Murrah v. EOG Resources Inc

5:10-cv-00994 | W.D. Okla. | Mar 22, 2011

IN THE UNITED STATES DISTRICT COURT FOR THE

WESTERN DISTRICT OF OKLAHOMA NORMA JEANNE BRUMLEY ) MURRAH, ON BEHALF OF HERSELF ) AND ON BEHALF AND AS TRUSTEE ) FOR THE JEANNE BRUMLEY ) REVOCABLE TRUST, AND ALL ) OTHERS SIMILARLY SITUATED, )

) Plaintiff, ) ) vs. ) Case No. CIV-10-994-M ) EOG RESOURCES, INC., ) ) Defendant. ) ORDER Before the Court is plaintiff’s Motion to Amend, filed February 10, 2011. On March 2, 2011, defendant filed its response, and on March 9, 2011, plaintiff filed her reply. Based upon the parties’ submissions, the Court makes its determination.

Plaintiff moves to amend her petition in the following particulars: (1) to convert the state court petition to a federal court complaint; (2) to add Enron Oil & Gas Company (“Enron”) as a named party; (3) to add a claim for breach of fiduciary duty, and (4) to add a claim for breach of the implied duty of good faith and fair dealing. Defendant does not object to amending the petition to convert it to a federal court complaint or to add a claim for breach of fiduciary duty. Accordingly, the Court finds that plaintiff should be granted leave to amend her petition to convert it to a federal court complaint and to add a claim for breach of fiduciary duty.

Defendant, however, does object to amending the petition to add Enron as a named party and to add a claim for breach of the implied duty of good faith and fair dealing, asserting that such amendments would be futile. “Under Federal Rule of Civil Procedure 15(a), a district court may deny leave to amend pleadings due to, among other reasons, futility of the amendment.” United States v. Pinson , 584 F.3d 972" date_filed="2009-10-26" court="10th Cir." case_name="United States v. Pinson">584 F.3d 972, 977 (10 th Cir. 2009) (internal quotations and citations omitted). “A proposed amendment is futile if the complaint, as amended, would be subject to dismissal.” Anderson v. Merrill Lynch Pierce Fenner & Smith, Inc. , 521 F.3d 1278, 1288 (10 th Cir. 2008) (internal quotations omitted).

Defendant contends that an amendment to add Enron would be futile because no such entity exists. It is undisputed that on August 30, 1999, Enron changed its name to EOG Resources, Inc. and is now the same company as EOG Resources, Inc., the defendant in this action. Plaintiff asserts that Enron is an affiliated predecessor of defendant. Plaintiff further asserts that Enron exists as part of defendant and consequently both parties should remain named as separate defendants. Finally, plaintiff asserts that it makes little difference whether Enron is separately named or generically named as an “affiliated predecessor” because legally defendant is liable for any wrongdoing by its affiliated predecessor. [1]

Having carefully reviewed the parties’ submissions, the Court finds that amending plaintiff’s petition to add Enron, a company that both parties agree no longer exists, would be futile. However, the Court finds that it would not be futile to amend plaintiff’s petition to change defendant from “EOG Resources, Inc.” to “EOG Resources, Inc., f/k/a Enron Oil & Gas Company.”

Defendant also contends that an amendment to add a claim for “tortious breach of lease” based upon the implied covenant of good faith and fair dealing would be futile because a claim for “tortious breach of lease” is not a valid claim under Oklahoma law. This Court has previously held that the relationship between a royalty owner and operators is not the type of special relationship that will give rise to a claim for tortious breach of the implied covenant of good faith and fair dealing under Oklahoma law. See Morrison v. Anadarko Petro. Corp. , Case No. CIV-10-135-M, July 6, 2010 Order [docket no. 34] at 5-7. Plaintiff, however, asserts that recent case law from the Oklahoma Supreme Court has made such a claim viable.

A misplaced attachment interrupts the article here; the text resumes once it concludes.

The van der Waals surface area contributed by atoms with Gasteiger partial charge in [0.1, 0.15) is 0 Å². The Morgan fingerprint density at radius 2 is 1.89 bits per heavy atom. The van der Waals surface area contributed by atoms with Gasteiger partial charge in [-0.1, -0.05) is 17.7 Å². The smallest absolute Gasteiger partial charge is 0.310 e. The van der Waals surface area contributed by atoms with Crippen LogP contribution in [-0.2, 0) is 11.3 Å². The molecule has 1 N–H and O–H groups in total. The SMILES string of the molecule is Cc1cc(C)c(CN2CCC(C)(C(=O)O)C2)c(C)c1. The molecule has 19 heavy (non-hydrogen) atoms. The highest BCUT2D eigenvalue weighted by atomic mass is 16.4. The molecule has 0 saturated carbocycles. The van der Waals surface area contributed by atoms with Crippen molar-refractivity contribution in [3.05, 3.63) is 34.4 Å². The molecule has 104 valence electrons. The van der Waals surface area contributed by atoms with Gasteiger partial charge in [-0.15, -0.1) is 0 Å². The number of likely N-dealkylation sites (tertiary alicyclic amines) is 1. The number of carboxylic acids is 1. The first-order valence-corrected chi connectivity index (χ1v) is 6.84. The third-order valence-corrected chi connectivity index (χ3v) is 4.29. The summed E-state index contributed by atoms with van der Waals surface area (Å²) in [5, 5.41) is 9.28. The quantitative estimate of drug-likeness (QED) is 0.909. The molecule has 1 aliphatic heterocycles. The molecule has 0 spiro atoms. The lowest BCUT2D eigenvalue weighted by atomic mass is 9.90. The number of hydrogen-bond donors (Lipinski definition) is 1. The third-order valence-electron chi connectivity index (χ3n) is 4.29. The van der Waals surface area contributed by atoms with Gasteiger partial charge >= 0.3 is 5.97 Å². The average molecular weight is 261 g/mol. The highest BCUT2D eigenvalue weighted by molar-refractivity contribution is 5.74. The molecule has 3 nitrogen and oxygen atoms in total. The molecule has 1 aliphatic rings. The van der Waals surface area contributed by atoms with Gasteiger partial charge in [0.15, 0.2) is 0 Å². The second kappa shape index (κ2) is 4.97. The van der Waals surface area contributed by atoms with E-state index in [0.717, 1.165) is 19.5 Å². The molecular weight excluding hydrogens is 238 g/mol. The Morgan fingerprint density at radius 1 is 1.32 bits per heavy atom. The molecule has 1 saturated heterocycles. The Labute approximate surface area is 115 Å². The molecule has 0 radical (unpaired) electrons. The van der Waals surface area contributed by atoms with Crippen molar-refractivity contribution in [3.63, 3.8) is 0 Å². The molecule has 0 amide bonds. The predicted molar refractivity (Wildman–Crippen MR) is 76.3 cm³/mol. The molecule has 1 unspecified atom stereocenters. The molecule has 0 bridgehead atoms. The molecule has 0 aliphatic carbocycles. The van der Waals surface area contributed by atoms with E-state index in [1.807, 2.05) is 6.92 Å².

In Embry v. Innovative Aftermarket Sys. L.P. , No. 107,777, 2010 WL 4736729, at *2 (Okla. Nov. 23, 2010), the Oklahoma Supreme Court held: an insurance contract is not required to support tort liability for bad faith but instead such liability depends upon the existence of a “special relationship” under a contract (like the “special relationship” of an insurer and insured). The “special relationship” that gives rise to tort liability for bad faith is marked by (1) a disparity in bargaining power where the weaker party has no choice of terms, also called an adhesion contract, and (2) the elimination of risk.

In her reply, plaintiff sets forth a detailed argument as to how the relationship in the case at bar satisfies the “special relationship” test set forth in Embry .

Having carefully reviewed the parties’ submissions, the Court finds that plaintiff’s proposed amendment is not clearly futile and plaintiff should be granted leave to amend her petition to add a claim for “tortious breach of lease” based upon the implied covenant of good faith and fair dealing. The Court finds granting plaintiff leave to amend is particularly appropriate at this stage of the proceedings, and once plaintiff’s petition is amended, defendant will have the opportunity to file any motion to dismiss or motion for summary judgment as to this claim.

Accordingly, the Court GRANTS IN PART and DENIES IN PART plaintiff’s Motion to Amend [docket no. 21]. Plaintiff is granted leave to amend her petition as follows: (1) to convert the state court petition to a federal court complaint; (2) to change defendant from “EOG Resources, Inc.” to “EOG Resources, Inc., f/k/a Enron Oil & Gas Company”; (3) to add a claim for breach of fiduciary duty, and (4) to add a claim for “tortious breach of lease” based upon the implied covenant of good faith and fair dealing.

IT IS SO ORDERED this 22nd day of March, 2011.

NOTES

[1] By Order of January 21, 2011, this Court granted defendant’s motion to dismiss as to claims against unnamed predecessors.